By Amy Livingstone
The 12th foreign convention on Patristic stories met in Oxford from 21 to 26 August 1995. those gatherings have assembled at four-yearly durations on account that 1951. At every one the variety of papers offered has been more than the former party, and the dimensions of the meeting is now constrained simply by means of the ability of the structures to be had. a few 650 students attended the 1995 convention, together with delegates from Russia, Georgia, India, Japan, South Africa, New Zealand, and Australia, in addition to from North the United States and so much international locations in Europe. Papers got in English, French, German, Italian or Spanish, and are in most cases revealed within the language within which they have been introduced. a few have been absolutely constructed lectures lasting for almost an hour; the bulk have been communications of 12 mins' period: and some got here in among. those volumes include 284 of the papers, together with lots of the lectures given in complete consultation, viz. the Inaugural deal with via Dr. H.D. Saffrey on 'Theology as a Science'; Prof. Dr. Suso Frank, 'John Cassian on John Cassian'; Prof. Dr. O. Skarsaune; 'Is Christianity Monotheistic ? Patristic views on a Jewish-Christian Debate'; and Prof. A. Louth, 'St. Maximus the Confessor: among East and West'. Others document the discovering of unpublished texts, care for specific issues, or current extensive interpretations, occasionally unique in personality. For the 1st time a couple of illustrations are incorporated, reflecting the growing to be curiosity in iconography
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Additional info for Augustine and His Opponents, Jerome, Other Latin Fathers after Nicaea, Orientalia
Joshua Hill Foster, formerly pastor of Birmingham’s Ruhama Baptist Church, served a long pastorate from 1896 to 1909. Like his predecessors, he was a well- educated man from a prominent family, one that had furnished a president to the University of Alabama. Foster would himself serve as a college president after his tenure in Anniston. He brought a sensitive social consciousness to the industrial town. During a lengthy strike in Birmingham, he brooded about strikers who were literally starving.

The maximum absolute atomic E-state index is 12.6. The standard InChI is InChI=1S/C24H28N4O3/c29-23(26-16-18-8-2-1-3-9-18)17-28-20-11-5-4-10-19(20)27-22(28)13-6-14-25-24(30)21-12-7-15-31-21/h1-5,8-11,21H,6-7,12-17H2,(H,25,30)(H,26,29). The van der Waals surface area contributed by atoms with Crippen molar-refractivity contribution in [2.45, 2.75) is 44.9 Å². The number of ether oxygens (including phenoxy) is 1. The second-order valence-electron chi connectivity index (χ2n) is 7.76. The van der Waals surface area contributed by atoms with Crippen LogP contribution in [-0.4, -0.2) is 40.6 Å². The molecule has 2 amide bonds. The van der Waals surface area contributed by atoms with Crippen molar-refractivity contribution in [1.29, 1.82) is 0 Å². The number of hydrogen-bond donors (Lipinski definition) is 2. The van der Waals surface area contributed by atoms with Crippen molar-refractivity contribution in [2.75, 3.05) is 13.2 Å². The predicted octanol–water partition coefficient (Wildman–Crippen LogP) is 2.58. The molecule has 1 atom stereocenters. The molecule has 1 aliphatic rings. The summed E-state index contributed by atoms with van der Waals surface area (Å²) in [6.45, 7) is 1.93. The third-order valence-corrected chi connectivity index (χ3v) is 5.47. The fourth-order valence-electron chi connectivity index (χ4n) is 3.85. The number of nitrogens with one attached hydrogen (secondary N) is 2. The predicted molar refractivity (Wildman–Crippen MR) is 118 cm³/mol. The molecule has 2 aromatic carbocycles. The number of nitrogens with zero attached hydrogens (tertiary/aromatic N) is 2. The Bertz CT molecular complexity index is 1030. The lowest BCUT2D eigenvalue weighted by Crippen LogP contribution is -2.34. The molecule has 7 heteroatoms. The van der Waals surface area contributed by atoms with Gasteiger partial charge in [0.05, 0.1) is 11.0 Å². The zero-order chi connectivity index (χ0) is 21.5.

But Parker’s leaders denied their support and the project never materialized. He actually planted and harvested crops himself and conducted a camp there for the black children, but the cooperative features were never implemented. Later attempts in Madison, Wisconsin, failed also, and he gave up that dream as he did the Oxford Group. 15 Bell’s deepening involvement in the rural cooperative movement branched into many subsidiary relationships. Several liberal ministerial friends gave his name to Lucy Randolph Mason, a native Virginian who came to Atlanta in 1937 to help improve the image of the Congress of Industrial Organizations (CIO) in the South.
To Bell, the Oxford Group was a saving remnant that took the ethical and spiritual demands of the Bible seriously and could radiate this new discipleship throughout the church. To many members, it was Charlie’s clique, a self-righteous, exclusive group that laid claim to a special holiness. In the early days of his ministry, Bell’s obvious sincerity provoked disbelief and comical dilemmas. He insisted on paying for football games he had attended without tickets while a student at Howard College.